Transgender students in the Sacramento City Unified School District will gain new rights and protections, with the approval of a set of guidelines by district trustees Thursday night.
The policy, passed in a 7-0 vote, will give administrators direction on how to accommodate transgender students – those who identify with a gender different from their sex at birth – and will allow them to use bathrooms and locker rooms for whichever sex they identify as.
The vote comes on the heels of a bill Gov. Jerry Brown signed in August that solidifies the rights of transgender students. Assembly Bill 1266 by Assemblyman Tom Ammiano, D-San Francisco, is scheduled to take effect Jan. 1.
District board member Jay Hansen hailed the policy as setting an example for the state.
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“We’re a trendsetter in the best possible way for other districts,” he said.
The discussion before the vote was heated. Second Vice President Christina Pritchett raised numerous questions from her constituents.
Pritchett said the main concern involves a transgender female undressing in the girls’ locker room.
“I don’t feel we have the nuts and bolts figured out,” she said. “It’s easy for us to say we support this issue, but how are we going to go forth with protecting our students.”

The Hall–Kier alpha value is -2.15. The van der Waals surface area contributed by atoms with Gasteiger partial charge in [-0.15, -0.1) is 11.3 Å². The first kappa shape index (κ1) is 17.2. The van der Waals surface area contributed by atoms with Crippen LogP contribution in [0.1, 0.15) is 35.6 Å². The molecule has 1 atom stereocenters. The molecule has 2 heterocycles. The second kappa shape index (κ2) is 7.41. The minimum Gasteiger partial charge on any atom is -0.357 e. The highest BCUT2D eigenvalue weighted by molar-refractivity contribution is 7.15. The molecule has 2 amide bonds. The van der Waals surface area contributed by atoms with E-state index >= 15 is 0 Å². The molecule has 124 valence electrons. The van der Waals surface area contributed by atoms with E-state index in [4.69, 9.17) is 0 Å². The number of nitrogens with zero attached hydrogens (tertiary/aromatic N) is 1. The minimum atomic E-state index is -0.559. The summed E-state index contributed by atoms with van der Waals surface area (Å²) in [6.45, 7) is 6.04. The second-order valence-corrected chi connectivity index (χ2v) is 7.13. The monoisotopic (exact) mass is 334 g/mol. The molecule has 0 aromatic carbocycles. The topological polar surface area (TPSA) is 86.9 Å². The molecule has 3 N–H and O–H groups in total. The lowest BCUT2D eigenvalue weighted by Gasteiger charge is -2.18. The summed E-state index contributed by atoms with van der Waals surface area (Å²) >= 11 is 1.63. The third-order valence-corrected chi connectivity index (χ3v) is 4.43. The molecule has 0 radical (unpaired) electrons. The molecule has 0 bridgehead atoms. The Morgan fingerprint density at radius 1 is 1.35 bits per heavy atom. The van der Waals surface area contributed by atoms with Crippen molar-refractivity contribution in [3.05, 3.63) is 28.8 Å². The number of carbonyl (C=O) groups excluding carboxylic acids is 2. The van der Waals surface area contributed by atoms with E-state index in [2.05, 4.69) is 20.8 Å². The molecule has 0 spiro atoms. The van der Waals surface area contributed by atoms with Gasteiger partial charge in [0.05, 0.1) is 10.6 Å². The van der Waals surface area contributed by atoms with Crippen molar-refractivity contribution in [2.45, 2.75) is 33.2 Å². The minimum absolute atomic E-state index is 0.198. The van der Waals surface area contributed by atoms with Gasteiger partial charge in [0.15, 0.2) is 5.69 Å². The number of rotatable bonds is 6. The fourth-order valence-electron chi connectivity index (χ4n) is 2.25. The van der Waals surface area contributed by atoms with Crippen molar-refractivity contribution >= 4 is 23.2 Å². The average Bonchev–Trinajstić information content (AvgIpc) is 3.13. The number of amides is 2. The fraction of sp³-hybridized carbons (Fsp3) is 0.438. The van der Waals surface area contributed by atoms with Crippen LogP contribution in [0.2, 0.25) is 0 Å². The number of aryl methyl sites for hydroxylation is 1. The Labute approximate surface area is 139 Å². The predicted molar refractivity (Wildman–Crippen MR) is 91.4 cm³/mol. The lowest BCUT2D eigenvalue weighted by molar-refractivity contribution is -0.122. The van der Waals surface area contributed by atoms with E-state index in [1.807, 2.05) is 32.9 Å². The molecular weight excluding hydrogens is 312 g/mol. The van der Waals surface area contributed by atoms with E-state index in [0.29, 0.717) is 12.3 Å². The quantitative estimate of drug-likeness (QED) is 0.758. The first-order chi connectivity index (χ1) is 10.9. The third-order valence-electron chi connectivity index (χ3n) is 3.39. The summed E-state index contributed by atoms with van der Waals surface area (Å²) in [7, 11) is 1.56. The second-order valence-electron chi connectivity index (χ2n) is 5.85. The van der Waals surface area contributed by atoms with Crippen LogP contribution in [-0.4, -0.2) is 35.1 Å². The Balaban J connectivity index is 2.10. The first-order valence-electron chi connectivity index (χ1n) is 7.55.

Twenty-eight people spoke before the board during the public comment period. A majority of them urged district officials to pass the policy.
“Thank you for supporting all students. By approving this policy, you are helping to teach our youth how to affirm diversity,” said Mandy Taylor, interim director of programs at Sacramento LGBT Community Center.
She was one of many LGTBQ organizers who attended to nudge the board along.
A few speakers criticized the proposal.
Ralph Merletti, a substitute teacher and an unsuccessful candidate for trustee Patrick Kennedy’s Area 7 seat in the 2012 school board election, said the policy would only “please the whims and perceptions of a few.”
“How does this create a culture of respect and inclusion?” Merletti asked.
Lawrence Shweky, coordinator of integrated support services for the district, said officials have already been accommodating transgender students, and the policy would serve to clarify how the issue is handled.
“The policies both at the student level and education code were not completely clear,” Shweky said in an interview.
Civic groups across the state are hoping to repeal AB 1226 with a referendum in November. Brad Dacus of the Pacific Justice Institute said supporters of a referendum have gathered 620,000 signatures to halt the law from taking effect.
Dacus criticized the law and the school policy, which he said would allow boys to go into the girls’ bathrooms and locker rooms.
“It’s the big elephant in the room,” he said.
But Hansen noted that any referendum would have no bearing on the district’s policy.
Student board member Margarita Kovalchuk voted against the policy, though her vote is not legally binding.
In an interview, the West Campus High senior said she disagreed that only transgender students should be afforded additional privacy.
“My duty is to represent all students,” Kovalchuk said.